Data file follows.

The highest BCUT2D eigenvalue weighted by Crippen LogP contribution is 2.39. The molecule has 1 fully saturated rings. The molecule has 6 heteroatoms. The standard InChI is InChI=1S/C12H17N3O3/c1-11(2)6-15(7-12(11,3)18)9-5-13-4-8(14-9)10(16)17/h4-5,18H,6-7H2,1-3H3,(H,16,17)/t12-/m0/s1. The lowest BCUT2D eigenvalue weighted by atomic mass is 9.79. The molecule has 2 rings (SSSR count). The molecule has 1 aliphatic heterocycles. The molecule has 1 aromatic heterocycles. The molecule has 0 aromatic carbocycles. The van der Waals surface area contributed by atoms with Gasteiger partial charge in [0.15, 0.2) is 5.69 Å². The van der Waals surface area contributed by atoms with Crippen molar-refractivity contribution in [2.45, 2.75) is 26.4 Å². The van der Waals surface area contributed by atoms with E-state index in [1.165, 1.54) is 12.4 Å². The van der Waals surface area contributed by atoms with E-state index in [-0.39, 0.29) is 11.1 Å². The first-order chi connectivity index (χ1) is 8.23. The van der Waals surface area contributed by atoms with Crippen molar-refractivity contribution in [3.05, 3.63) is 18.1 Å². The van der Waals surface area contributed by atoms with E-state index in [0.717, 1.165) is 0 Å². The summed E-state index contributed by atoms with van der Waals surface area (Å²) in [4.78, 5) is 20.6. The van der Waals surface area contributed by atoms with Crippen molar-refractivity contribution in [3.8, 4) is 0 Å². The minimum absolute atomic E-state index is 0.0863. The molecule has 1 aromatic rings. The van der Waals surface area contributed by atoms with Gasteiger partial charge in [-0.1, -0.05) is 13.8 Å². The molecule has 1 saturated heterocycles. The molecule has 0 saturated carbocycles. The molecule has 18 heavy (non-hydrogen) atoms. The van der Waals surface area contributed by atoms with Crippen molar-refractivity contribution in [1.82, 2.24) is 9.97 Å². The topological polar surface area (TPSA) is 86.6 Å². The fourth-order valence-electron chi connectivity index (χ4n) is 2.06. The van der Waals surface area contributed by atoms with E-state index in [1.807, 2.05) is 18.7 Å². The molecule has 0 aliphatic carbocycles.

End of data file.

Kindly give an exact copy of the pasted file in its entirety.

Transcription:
The highest BCUT2D eigenvalue weighted by Crippen LogP contribution is 2.39. The molecule has 1 fully saturated rings. The molecule has 6 heteroatoms. The standard InChI is InChI=1S/C12H17N3O3/c1-11(2)6-15(7-12(11,3)18)9-5-13-4-8(14-9)10(16)17/h4-5,18H,6-7H2,1-3H3,(H,16,17)/t12-/m0/s1. The lowest BCUT2D eigenvalue weighted by atomic mass is 9.79. The molecule has 2 rings (SSSR count). The molecule has 1 aliphatic heterocycles. The molecule has 1 aromatic heterocycles. The molecule has 0 aromatic carbocycles. The van der Waals surface area contributed by atoms with Gasteiger partial charge in [0.15, 0.2) is 5.69 Å². The van der Waals surface area contributed by atoms with Crippen molar-refractivity contribution in [2.45, 2.75) is 26.4 Å². The van der Waals surface area contributed by atoms with E-state index in [1.165, 1.54) is 12.4 Å². The van der Waals surface area contributed by atoms with E-state index in [-0.39, 0.29) is 11.1 Å². The first-order chi connectivity index (χ1) is 8.23. The van der Waals surface area contributed by atoms with Crippen molar-refractivity contribution in [3.05, 3.63) is 18.1 Å². The van der Waals surface area contributed by atoms with E-state index in [0.717, 1.165) is 0 Å². The summed E-state index contributed by atoms with van der Waals surface area (Å²) in [4.78, 5) is 20.6. The van der Waals surface area contributed by atoms with Crippen molar-refractivity contribution in [3.8, 4) is 0 Å². The minimum absolute atomic E-state index is 0.0863. The molecule has 1 aromatic rings. The van der Waals surface area contributed by atoms with Gasteiger partial charge in [-0.1, -0.05) is 13.8 Å². The molecule has 1 saturated heterocycles. The molecule has 0 saturated carbocycles. The molecule has 18 heavy (non-hydrogen) atoms. The van der Waals surface area contributed by atoms with Crippen molar-refractivity contribution in [1.82, 2.24) is 9.97 Å². The topological polar surface area (TPSA) is 86.6 Å². The fourth-order valence-electron chi connectivity index (χ4n) is 2.06. The van der Waals surface area contributed by atoms with E-state index in [1.807, 2.05) is 18.7 Å². The molecule has 0 aliphatic carbocycles.